Top Maryland Democrats say the Hogan administration is ignoring their coronavirus-related health questions as the Republican governor begins reopening parts of the state.
At a virtual meeting of the Maryland legislature’s COVID-19 task force Wednesday, prominent lawmakers expressed frustration with Gov. Larry Hogan’s administration failing to make state health officials available for questioning.
“We have repeatedly asked for their attendance,” said House of Delegates Speaker Adrienne A. Jones, who added state health officials have cancelled on lawmakers four times.
Legislators are concerned that the state could be reopening too quickly, as Maryland’s death toll from the virus rose past 2,000 Wednesday. The state recently recorded its first known juvenile death related to the virus, with a 15-year-old Baltimore County girl dying this week after testing positive.
State Senate President Bill Ferguson said Hogan administration officials have yet to answer questions about their testing and tracing operations.
“We had asked that information be provided by May 20,” Ferguson said. “We have not received a response from the administration on testing, tracing and isolation.”
Hogan has announced expanded testing, allowing people without symptoms but who may have been exposed to the virus to be tested without a doctor’s order at select state testing sites. On Wednesday, the governor announced plans to administer coronavirus tests to all inmates and employees at state-run correctional facilities and juvenile justice centers.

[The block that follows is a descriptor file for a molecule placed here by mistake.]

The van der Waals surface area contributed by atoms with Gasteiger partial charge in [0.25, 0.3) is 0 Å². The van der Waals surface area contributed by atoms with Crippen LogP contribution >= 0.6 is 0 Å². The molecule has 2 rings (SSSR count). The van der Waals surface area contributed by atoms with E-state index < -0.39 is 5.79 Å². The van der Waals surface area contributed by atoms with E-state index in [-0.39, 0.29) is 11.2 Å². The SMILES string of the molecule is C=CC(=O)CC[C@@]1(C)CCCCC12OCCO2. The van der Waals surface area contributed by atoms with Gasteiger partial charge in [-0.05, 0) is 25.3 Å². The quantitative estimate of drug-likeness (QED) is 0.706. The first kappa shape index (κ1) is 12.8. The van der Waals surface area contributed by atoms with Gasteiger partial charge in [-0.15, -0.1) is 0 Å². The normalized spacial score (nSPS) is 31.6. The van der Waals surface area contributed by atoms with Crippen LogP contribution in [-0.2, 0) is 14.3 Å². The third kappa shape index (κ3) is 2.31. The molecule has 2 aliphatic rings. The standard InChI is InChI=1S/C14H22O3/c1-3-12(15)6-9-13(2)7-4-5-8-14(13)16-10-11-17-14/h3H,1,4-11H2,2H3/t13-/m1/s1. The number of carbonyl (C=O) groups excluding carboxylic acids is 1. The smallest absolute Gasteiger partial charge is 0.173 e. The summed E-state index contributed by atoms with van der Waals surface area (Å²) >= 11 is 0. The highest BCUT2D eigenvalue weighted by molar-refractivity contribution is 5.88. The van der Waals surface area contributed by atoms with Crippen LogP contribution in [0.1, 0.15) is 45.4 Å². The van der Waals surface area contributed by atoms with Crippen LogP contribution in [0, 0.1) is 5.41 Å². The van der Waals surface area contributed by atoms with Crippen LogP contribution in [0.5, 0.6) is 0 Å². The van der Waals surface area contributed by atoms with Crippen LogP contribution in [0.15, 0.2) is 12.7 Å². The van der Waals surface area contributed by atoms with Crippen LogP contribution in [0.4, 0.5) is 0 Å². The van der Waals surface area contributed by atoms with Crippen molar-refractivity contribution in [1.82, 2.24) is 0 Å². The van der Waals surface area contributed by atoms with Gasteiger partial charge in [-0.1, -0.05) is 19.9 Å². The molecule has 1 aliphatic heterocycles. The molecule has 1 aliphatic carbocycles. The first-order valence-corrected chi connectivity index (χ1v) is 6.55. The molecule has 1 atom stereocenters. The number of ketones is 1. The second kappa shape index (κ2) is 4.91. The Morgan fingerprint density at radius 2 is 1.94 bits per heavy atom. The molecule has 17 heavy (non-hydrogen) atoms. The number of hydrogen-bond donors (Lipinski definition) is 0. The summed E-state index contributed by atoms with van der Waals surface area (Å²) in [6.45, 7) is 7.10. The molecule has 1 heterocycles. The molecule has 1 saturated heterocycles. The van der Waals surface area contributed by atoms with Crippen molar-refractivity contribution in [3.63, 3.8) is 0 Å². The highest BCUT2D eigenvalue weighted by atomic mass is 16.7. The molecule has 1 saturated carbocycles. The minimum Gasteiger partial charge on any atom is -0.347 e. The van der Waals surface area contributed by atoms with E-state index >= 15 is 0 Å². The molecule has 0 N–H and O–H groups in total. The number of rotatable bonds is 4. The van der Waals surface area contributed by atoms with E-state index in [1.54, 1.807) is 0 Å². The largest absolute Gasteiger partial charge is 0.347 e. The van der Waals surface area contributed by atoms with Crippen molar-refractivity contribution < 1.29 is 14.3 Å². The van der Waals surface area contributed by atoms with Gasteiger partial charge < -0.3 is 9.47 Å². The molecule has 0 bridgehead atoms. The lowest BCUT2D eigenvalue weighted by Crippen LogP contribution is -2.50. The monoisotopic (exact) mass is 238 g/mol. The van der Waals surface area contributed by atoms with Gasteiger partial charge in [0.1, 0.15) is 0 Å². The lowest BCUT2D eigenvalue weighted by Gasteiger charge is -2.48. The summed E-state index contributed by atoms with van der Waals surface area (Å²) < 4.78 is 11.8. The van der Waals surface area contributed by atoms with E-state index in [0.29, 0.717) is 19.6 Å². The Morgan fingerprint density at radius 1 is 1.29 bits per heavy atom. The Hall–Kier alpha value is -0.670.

Ferguson said he believes it’s “great” that Hogan announced expanding testing to asymptomatic Marylanders, but will believe it when he sees it.
He referenced the governor’s promise that the state’s unemployment website had been fixed while more than 100,000 people are still waiting to have their claims processed.
“I hope it’s not the same as the unemployment system being fixed,” Ferguson said.
Mike Ricci, a spokesman for Hogan, said the administration is “reviewing the various letters we have received from our legislators" in recent weeks.
“We remain committed to staying above the politics, and doing everything we can to find and fight the virus, from our expanded testing strategy to a robust contact tracing partnership with local officials,” Ricci added.
Maryland Policy & Politics
Meanwhile, local health officials said the Hogan administration is supplying tests and testing equipment for use for first responders and nursing homes
Local officials said they were unsure whether the tests were connected to the state’s touted purchase of 500,000 tests from South Korea.
“I don’t care where the tests come from, I just want more of them,” said Nilesh Kalyanaraman, Anne Arundel County Health Officer.
Howard County Health Office Maura J. Rossman agreed: “I don’t know where they came from Korea or elsewhere. We’re just grateful to have them.”
Rossman said she agreed that it made sense to reopen some parts of the state before others, noting that while some areas of Maryland have thousands of infections and hundreds of deaths, others have barely been touched.
Garrett County, for instance, reports just seven confirmed cases and zero deaths.
“What happens in Garrett County is very different than Howard County. We do need to be respectful there are differences regionally,” she said. “This pandemic is going to be around for quite a few more months. It’s not going to go away for some time. That is what we all need to communicate as we reopen.”